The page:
The truss rod cover looks really good on the production model. The silk screen is a lot brighter and the Gibson logo looks silvery under the un-tinted clear lacquer

The Custom Buckers clean up without losing clarity, but you can’t get them to do woody jazziness, jangle or a ‘Tele on steroids’ trick.

The production model has more of a cocked wah rock voicing, whereas Minnesota is a better all-rounder that’s thicker, clearer, more dynamic and versatile. The production model would be a stellar guitar for a rock gig, but Minnesota could get you through a set of covers, blues standards or even jazz.

They’re just as good as many of the boutique PAF pretenders we’ve tried. There are a handful of PAF replicas that sound closer to original 50s units – we discovered that installing a set of Monty’s PAFs can send the sonic performance of a Collector’s Choice Les Paul into the stratosphere when working on a friend’s Greg Martin Collector’s Choice #15.
Considering their price, you might argue that owners shouldn’t be obliged to ‘upgrade’ Collector’s Choice instruments at all. However, the point is that they’re not. Without the original Minnesota and the Monty-fied Greg Martin on hand to compare, it’s doubtful that we would feel anything was missing here.


Minnesota’s poker chip has worn and faded lettering, and you can see the tooling marks around its edge

It was certainly worth the wait, but is it worth the money? If you can afford it, you could consider this model either an expensive option or a substantial saving. Either way, it looks, feels and sounds like the real deal, and it’s every ounce a real Gibson.
It seems they do make ’em like they used to after all.

Key Features
• BUILD One-piece Honduran mahogany body, set mahogany neck, bound Brazilian rosewood fingerboard with celluloid markers and 22 frets, holly peghead overlay
• HARDWARE No-wire ABR-1 Tune-o-matic bridge, aluminium tailpiece, Uncle Lou replica tuners
• ELECTRICS Two original double white PAF pickups measuring 8.8k (neck) 7.59k (bridge), original 500k pots, paper/oil bumblebee capacitors, three-way pickup selector switch
• SCALE LENGTH 625mm/24.61”
• NECK WIDTH 42.75mm at nut, 53mm at 12th fret
• NECK DEPTH 22mm at first fret, 24mm at ninth fret, 24.5mm at 12th fret
• STRING SPACING 37.5mm at nut, 52mm at bridge
• WEIGHT 8.2lbs/3.7kg
Prototype #2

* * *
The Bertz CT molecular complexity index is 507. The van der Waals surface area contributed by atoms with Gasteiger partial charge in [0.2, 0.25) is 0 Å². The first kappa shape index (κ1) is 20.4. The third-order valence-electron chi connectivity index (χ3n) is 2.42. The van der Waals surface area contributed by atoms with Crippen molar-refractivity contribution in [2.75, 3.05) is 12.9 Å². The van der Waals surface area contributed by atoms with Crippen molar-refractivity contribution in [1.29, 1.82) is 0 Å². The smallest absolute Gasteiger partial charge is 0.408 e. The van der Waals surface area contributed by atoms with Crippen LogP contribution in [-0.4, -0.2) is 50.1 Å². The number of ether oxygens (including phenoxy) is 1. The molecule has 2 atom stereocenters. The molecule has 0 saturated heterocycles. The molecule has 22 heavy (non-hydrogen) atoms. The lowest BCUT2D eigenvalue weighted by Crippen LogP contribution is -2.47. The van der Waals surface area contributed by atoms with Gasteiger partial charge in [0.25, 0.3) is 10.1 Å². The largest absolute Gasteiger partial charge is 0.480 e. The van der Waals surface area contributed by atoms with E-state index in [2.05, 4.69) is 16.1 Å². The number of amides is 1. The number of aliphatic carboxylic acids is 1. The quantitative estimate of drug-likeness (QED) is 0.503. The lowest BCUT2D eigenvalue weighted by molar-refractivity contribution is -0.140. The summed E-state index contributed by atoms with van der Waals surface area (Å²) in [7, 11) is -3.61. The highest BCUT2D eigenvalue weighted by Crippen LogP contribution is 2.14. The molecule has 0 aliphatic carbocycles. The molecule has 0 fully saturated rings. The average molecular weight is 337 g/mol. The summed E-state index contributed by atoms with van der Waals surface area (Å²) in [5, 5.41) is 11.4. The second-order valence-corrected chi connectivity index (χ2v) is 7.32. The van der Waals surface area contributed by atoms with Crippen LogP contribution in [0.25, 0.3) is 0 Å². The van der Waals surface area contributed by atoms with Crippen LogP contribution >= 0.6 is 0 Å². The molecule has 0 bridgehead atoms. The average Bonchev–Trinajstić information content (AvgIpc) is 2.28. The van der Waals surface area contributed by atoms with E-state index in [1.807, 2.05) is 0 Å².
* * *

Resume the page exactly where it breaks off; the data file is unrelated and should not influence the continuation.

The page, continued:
• BUILD One-piece Fijian mahogany body, set mahogany neck, bound Indian rosewood fingerboard with pearloid markers and 22 frets, holly peghead overlay
• HARDWARE No-wire ABR-1 Tune-o-matic bridge, aluminium tailpiece, Kluson Deluxe replica tuners
• ELECTRICS Two Custom Bucker PAF replica pickups measuring 8.5k (neck) 7.86k (bridge), 500k pots, mylar/foil bumblebee capacitors, three-way pickup selector switch
• SCALE LENGTH 625mm/24.61”
• NECK WIDTH 43mm at nut, 52.5mm at 12th fret
• NECK DEPTH 22mm at first fret, 24mm at ninth fret, 24.5mm at 12th fret
• STRING SPACING 36.5mm at nut, 51mm at bridge
• WEIGHT 8.65lbs/3.92Kg
Collector’s Choice #39
• BUILD One-piece Fijian mahogany body, set mahogany neck, bound Indian rosewood fingerboard with pearloid markers and 22 frets, holly peghead overlay
• HARDWARE No-wire ABR-1 Tune-o-matic bridge, aluminium tailpiece, Kluson Deluxe replica tuners
• ELECTRICS Two Custom Bucker PAF replica pickups measuring 8.42k (neck) 7.94k (bridge), 500k pots, mylar/foil bumblebee capacitors, three-way pickup selector switch
• SCALE LENGTH 625mm/24.61”
• NECK WIDTH 42.75mm at nut, 52.5mm at 12th fret
• NECK DEPTH 22.5mm at first fret, 24.5mm at ninth fret, 25mm at 12th fret
• STRING SPACING 36.5mm at nut, 51.5mm at bridge
• WEIGHT 8.7lbs/3.94kg

Special thanks to Andrew Raymond and Vintage Guitar Boutique for making this feature possible. Visit the store online at vintageguitarboutique.com to see a fine collection of vintage and new instruments on sale.


The world’s leading authority and resource for all things guitar.

© 2024 Guitar.com is part of NME Networks.